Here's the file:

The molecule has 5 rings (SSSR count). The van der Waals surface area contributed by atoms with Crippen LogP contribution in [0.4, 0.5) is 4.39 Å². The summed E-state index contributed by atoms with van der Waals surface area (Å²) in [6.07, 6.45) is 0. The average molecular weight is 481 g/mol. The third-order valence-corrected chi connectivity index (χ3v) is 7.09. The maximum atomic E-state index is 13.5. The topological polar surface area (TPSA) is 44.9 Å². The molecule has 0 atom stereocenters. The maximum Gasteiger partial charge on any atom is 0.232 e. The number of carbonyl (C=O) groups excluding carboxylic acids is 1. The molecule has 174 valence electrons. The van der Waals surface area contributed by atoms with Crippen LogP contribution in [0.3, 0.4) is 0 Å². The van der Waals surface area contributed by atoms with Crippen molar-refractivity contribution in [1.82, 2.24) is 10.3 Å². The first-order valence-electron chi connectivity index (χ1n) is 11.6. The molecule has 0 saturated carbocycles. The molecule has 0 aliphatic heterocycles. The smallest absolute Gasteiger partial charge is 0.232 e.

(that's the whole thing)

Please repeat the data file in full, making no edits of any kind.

The molecule has 5 rings (SSSR count). The van der Waals surface area contributed by atoms with Crippen LogP contribution in [0.4, 0.5) is 4.39 Å². The summed E-state index contributed by atoms with van der Waals surface area (Å²) in [6.07, 6.45) is 0. The average molecular weight is 481 g/mol. The third-order valence-corrected chi connectivity index (χ3v) is 7.09. The maximum atomic E-state index is 13.5. The topological polar surface area (TPSA) is 44.9 Å². The molecule has 0 atom stereocenters. The maximum Gasteiger partial charge on any atom is 0.232 e. The number of carbonyl (C=O) groups excluding carboxylic acids is 1. The molecule has 174 valence electrons. The van der Waals surface area contributed by atoms with Crippen LogP contribution in [0.3, 0.4) is 0 Å². The van der Waals surface area contributed by atoms with Crippen molar-refractivity contribution in [1.82, 2.24) is 10.3 Å². The first-order valence-electron chi connectivity index (χ1n) is 11.6. The molecule has 0 saturated carbocycles. The molecule has 0 aliphatic heterocycles. The smallest absolute Gasteiger partial charge is 0.232 e.